Bioavailability

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Bioavailability means the rate and extent to which the active ingredient or active moiety is absorbed from a drug product and becomes available at the site of action. For drug products that are not intended to be absorbed into the bloodstream, bioavailability may be assessed by measurements intended to reflect the rate and extent to which the active ingredient or active moiety becomes available at the site of action.

Related: Purpose of Bioavailability Studies

Bioavailability studies are performed for both approved active drug ingredients and therapeutic moieties not yet approved for marketing by the FDA. New formulations of active drug ingredients must be approved by the FDA before marketing. In approving a drug product for marketing, the FDA ensures that the drug product is safe and effective for its labeled indications for use. Moreover, the drug product must meet all applicable standards of identity, strength, quality, and purity. To ensure that these standards are met, the FDA requires bioavailability/pharmacokinetic studies and, where necessary, bioequivalence studies for all drug products (FDA Guidance for Industry, 2003). Bioavailability may be considered as one aspect of drug product quality that links in-vivo performance of the drug product used in clinical trials to studies demonstrating evidence of safety and efficacy.

For unmarketed drugs that do not have full NDA approval by the FDA, in-vitro and/or in-vivo bioequivalence studies must be performed on the drug formulation proposed for marketing as a generic drug product.

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Furthermore, the essential pharmacokinetics of the active drug ingredient or therapeutic moiety must be characterized. Essential pharmacokinetic parameters, including the rate and extent of systemic absorption, elimination half-life, and rates of excretion and metabolism, should be established after single- and multiple-dose administration. Data from these in-vivo bioavailability studies are important to establish recommended dosage regimens and to support drug labeling.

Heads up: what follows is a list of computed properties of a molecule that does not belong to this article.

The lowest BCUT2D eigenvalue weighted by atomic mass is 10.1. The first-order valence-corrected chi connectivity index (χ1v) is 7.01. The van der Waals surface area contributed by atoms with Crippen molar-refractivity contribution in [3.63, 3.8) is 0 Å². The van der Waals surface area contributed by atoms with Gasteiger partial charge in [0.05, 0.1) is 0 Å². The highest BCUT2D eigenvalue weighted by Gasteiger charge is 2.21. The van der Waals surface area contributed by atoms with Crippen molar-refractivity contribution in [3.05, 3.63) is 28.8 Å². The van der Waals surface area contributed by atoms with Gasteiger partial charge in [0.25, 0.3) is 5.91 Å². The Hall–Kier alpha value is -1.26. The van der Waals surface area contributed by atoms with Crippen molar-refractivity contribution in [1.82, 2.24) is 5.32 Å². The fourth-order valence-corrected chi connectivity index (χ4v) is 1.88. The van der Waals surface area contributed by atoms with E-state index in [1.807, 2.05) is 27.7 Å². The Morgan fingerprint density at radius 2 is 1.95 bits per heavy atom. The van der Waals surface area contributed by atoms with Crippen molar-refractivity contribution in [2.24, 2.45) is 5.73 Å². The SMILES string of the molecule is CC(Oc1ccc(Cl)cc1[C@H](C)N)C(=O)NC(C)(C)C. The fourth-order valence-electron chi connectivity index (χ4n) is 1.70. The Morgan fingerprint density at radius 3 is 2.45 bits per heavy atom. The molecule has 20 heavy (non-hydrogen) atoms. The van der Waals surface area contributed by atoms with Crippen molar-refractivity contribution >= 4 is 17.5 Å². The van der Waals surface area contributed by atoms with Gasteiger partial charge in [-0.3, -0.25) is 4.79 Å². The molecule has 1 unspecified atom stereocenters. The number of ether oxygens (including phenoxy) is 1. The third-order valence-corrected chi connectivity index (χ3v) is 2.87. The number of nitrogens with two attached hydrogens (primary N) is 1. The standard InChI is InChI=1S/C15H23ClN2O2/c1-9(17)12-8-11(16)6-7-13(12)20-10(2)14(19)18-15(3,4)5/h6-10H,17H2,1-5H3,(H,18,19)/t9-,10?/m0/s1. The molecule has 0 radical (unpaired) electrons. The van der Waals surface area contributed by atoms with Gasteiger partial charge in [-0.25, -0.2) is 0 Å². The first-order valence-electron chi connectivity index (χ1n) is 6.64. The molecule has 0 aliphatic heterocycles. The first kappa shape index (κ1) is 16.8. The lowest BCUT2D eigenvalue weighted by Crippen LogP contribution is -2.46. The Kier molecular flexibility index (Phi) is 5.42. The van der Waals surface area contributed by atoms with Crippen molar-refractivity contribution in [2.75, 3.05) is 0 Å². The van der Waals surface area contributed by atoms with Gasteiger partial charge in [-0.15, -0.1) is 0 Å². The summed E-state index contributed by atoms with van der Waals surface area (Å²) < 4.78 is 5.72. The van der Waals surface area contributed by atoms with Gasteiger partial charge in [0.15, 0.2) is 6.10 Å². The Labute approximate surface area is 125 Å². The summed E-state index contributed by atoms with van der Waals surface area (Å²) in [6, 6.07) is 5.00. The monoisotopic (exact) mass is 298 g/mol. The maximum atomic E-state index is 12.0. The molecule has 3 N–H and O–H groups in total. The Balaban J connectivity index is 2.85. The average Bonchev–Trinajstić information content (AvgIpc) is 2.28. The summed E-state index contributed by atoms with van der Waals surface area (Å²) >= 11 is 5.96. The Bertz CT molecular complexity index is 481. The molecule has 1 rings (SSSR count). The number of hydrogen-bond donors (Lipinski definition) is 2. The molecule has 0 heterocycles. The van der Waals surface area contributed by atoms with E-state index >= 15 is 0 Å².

In-vivo bioavailability studies are also performed for new formulations of active drug ingredients or therapeutic moieties that have full NDA approval and are approved for marketing. The purpose of these studies is to determine the bioavailability and to characterize the pharmacokinetics of the new formulation, new dosage form, or new salt or ester relative to a reference formulation.

In summary, clinical studies are useful in determining the safety and efficacy of drug products. Bioavailability studies are used to define the effect of changes in the physicochemical properties of the drug substance and the effect of the drug product (dosage form) on the pharmacokinetics of the drug. Bioequivalence studies are used to compare the bioavailability of the same drug (same salt or ester) from various drug products. Bioavailability and bioequivalence can also be considered as performance measures of the drug product in-vivo. If the drug products are bioequivalent and therapeutically equivalent (as defined above), then the clinical efficacy and the safety profile of these drug products are assumed to be similar and may be substituted for each other.

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